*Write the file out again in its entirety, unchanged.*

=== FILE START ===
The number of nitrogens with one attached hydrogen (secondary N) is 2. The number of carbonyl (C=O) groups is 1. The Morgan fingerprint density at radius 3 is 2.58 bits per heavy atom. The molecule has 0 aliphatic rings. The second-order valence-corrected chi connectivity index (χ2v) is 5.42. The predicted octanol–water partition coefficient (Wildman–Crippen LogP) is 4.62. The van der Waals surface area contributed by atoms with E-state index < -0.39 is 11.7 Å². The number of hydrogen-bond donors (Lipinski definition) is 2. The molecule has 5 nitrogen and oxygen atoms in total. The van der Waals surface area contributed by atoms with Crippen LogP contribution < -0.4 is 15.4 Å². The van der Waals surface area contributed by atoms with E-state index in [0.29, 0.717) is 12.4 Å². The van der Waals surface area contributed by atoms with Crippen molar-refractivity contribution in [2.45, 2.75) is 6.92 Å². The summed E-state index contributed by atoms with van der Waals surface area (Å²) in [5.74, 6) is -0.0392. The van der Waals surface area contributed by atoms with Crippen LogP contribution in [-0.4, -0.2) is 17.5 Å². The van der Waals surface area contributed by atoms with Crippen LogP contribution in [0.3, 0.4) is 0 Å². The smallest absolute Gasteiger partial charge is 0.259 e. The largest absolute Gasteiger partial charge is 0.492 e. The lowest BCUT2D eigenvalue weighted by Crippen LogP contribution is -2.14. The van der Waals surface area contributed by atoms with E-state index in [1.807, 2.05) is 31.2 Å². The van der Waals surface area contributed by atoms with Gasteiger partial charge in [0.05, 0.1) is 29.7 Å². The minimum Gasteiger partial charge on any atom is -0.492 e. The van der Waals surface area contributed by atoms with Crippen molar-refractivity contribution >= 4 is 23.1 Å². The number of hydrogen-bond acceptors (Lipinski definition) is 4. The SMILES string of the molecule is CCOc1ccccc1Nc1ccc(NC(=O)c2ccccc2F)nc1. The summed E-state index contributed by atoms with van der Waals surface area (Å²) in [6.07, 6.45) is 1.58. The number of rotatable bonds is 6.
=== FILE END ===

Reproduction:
The number of nitrogens with one attached hydrogen (secondary N) is 2. The number of carbonyl (C=O) groups is 1. The Morgan fingerprint density at radius 3 is 2.58 bits per heavy atom. The molecule has 0 aliphatic rings. The second-order valence-corrected chi connectivity index (χ2v) is 5.42. The predicted octanol–water partition coefficient (Wildman–Crippen LogP) is 4.62. The van der Waals surface area contributed by atoms with E-state index < -0.39 is 11.7 Å². The number of hydrogen-bond donors (Lipinski definition) is 2. The molecule has 5 nitrogen and oxygen atoms in total. The van der Waals surface area contributed by atoms with Crippen LogP contribution < -0.4 is 15.4 Å². The van der Waals surface area contributed by atoms with E-state index in [0.29, 0.717) is 12.4 Å². The van der Waals surface area contributed by atoms with Crippen molar-refractivity contribution in [2.45, 2.75) is 6.92 Å². The summed E-state index contributed by atoms with van der Waals surface area (Å²) in [5.74, 6) is -0.0392. The van der Waals surface area contributed by atoms with Crippen LogP contribution in [-0.4, -0.2) is 17.5 Å². The van der Waals surface area contributed by atoms with Crippen LogP contribution in [0.3, 0.4) is 0 Å². The smallest absolute Gasteiger partial charge is 0.259 e. The largest absolute Gasteiger partial charge is 0.492 e. The lowest BCUT2D eigenvalue weighted by Crippen LogP contribution is -2.14. The van der Waals surface area contributed by atoms with E-state index in [1.807, 2.05) is 31.2 Å². The van der Waals surface area contributed by atoms with Gasteiger partial charge in [0.05, 0.1) is 29.7 Å². The minimum Gasteiger partial charge on any atom is -0.492 e. The van der Waals surface area contributed by atoms with Crippen molar-refractivity contribution >= 4 is 23.1 Å². The number of hydrogen-bond acceptors (Lipinski definition) is 4. The SMILES string of the molecule is CCOc1ccccc1Nc1ccc(NC(=O)c2ccccc2F)nc1. The summed E-state index contributed by atoms with van der Waals surface area (Å²) in [6.07, 6.45) is 1.58. The number of rotatable bonds is 6.